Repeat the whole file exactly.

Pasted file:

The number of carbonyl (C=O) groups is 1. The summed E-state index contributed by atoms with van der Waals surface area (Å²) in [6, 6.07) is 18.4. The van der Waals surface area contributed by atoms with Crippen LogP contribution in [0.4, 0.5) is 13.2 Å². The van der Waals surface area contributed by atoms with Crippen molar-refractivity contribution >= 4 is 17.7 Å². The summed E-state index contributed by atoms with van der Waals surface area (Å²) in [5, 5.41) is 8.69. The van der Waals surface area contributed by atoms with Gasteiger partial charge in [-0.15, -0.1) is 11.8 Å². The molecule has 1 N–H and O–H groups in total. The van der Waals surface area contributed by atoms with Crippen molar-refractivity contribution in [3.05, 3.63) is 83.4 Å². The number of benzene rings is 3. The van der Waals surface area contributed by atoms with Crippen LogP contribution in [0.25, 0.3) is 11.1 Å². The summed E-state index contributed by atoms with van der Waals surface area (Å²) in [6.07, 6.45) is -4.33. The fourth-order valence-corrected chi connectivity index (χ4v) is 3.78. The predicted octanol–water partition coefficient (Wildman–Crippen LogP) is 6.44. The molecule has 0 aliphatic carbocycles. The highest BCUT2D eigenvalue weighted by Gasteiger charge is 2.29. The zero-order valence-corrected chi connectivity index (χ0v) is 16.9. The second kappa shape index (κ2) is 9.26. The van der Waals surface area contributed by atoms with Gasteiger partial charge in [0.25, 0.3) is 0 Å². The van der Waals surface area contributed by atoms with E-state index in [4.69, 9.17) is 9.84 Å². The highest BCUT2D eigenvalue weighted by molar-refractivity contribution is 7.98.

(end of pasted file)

The number of carbonyl (C=O) groups is 1. The summed E-state index contributed by atoms with van der Waals surface area (Å²) in [6, 6.07) is 18.4. The van der Waals surface area contributed by atoms with Crippen LogP contribution in [0.4, 0.5) is 13.2 Å². The van der Waals surface area contributed by atoms with Crippen molar-refractivity contribution >= 4 is 17.7 Å². The summed E-state index contributed by atoms with van der Waals surface area (Å²) in [5, 5.41) is 8.69. The van der Waals surface area contributed by atoms with Gasteiger partial charge in [-0.15, -0.1) is 11.8 Å². The molecule has 1 N–H and O–H groups in total. The van der Waals surface area contributed by atoms with Crippen molar-refractivity contribution in [3.05, 3.63) is 83.4 Å². The number of benzene rings is 3. The van der Waals surface area contributed by atoms with Crippen LogP contribution in [0.25, 0.3) is 11.1 Å². The summed E-state index contributed by atoms with van der Waals surface area (Å²) in [6.07, 6.45) is -4.33. The fourth-order valence-corrected chi connectivity index (χ4v) is 3.78. The predicted octanol–water partition coefficient (Wildman–Crippen LogP) is 6.44. The molecule has 0 aliphatic carbocycles. The highest BCUT2D eigenvalue weighted by Gasteiger charge is 2.29. The zero-order valence-corrected chi connectivity index (χ0v) is 16.9. The second kappa shape index (κ2) is 9.26. The van der Waals surface area contributed by atoms with Gasteiger partial charge in [0.25, 0.3) is 0 Å². The van der Waals surface area contributed by atoms with E-state index in [4.69, 9.17) is 9.84 Å². The highest BCUT2D eigenvalue weighted by molar-refractivity contribution is 7.98.